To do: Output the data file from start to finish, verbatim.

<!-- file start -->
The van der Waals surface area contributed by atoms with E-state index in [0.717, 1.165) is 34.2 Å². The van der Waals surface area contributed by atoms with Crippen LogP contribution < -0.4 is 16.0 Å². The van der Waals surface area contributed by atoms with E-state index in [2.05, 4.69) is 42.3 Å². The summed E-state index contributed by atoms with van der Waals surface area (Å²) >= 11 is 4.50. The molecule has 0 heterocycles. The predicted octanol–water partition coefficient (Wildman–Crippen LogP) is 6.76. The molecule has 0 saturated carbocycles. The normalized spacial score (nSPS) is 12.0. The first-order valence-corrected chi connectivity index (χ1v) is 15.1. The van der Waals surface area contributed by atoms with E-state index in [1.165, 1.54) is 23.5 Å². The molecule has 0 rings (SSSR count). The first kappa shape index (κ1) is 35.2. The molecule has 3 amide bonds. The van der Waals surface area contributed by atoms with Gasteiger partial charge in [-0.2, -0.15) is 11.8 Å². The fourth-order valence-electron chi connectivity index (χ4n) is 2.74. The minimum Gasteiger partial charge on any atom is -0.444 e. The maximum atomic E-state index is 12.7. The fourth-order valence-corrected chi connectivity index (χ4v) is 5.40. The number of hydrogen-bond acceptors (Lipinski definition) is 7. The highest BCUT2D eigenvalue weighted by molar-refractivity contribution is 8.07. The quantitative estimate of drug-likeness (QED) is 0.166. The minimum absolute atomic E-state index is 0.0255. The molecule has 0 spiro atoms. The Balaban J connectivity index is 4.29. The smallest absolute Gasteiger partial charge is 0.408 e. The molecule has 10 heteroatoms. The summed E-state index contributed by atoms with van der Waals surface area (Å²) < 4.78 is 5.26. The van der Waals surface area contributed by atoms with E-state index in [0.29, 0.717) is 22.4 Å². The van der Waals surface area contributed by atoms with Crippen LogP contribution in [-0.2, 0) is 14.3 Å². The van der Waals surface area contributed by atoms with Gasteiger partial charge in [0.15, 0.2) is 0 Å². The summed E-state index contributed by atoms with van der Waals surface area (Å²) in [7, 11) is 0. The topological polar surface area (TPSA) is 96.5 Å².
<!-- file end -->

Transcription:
The van der Waals surface area contributed by atoms with E-state index in [0.717, 1.165) is 34.2 Å². The van der Waals surface area contributed by atoms with Crippen LogP contribution < -0.4 is 16.0 Å². The van der Waals surface area contributed by atoms with E-state index in [2.05, 4.69) is 42.3 Å². The summed E-state index contributed by atoms with van der Waals surface area (Å²) >= 11 is 4.50. The molecule has 0 heterocycles. The predicted octanol–water partition coefficient (Wildman–Crippen LogP) is 6.76. The molecule has 0 saturated carbocycles. The normalized spacial score (nSPS) is 12.0. The first-order valence-corrected chi connectivity index (χ1v) is 15.1. The van der Waals surface area contributed by atoms with E-state index in [1.165, 1.54) is 23.5 Å². The molecule has 0 rings (SSSR count). The first kappa shape index (κ1) is 35.2. The molecule has 3 amide bonds. The van der Waals surface area contributed by atoms with Gasteiger partial charge in [-0.2, -0.15) is 11.8 Å². The fourth-order valence-electron chi connectivity index (χ4n) is 2.74. The minimum Gasteiger partial charge on any atom is -0.444 e. The maximum atomic E-state index is 12.7. The fourth-order valence-corrected chi connectivity index (χ4v) is 5.40. The number of hydrogen-bond acceptors (Lipinski definition) is 7. The highest BCUT2D eigenvalue weighted by molar-refractivity contribution is 8.07. The quantitative estimate of drug-likeness (QED) is 0.166. The minimum absolute atomic E-state index is 0.0255. The molecule has 0 spiro atoms. The Balaban J connectivity index is 4.29. The smallest absolute Gasteiger partial charge is 0.408 e. The molecule has 10 heteroatoms. The summed E-state index contributed by atoms with van der Waals surface area (Å²) < 4.78 is 5.26. The van der Waals surface area contributed by atoms with E-state index in [0.29, 0.717) is 22.4 Å². The van der Waals surface area contributed by atoms with Crippen LogP contribution in [-0.2, 0) is 14.3 Å². The van der Waals surface area contributed by atoms with Gasteiger partial charge in [0.15, 0.2) is 0 Å². The summed E-state index contributed by atoms with van der Waals surface area (Å²) in [7, 11) is 0. The topological polar surface area (TPSA) is 96.5 Å².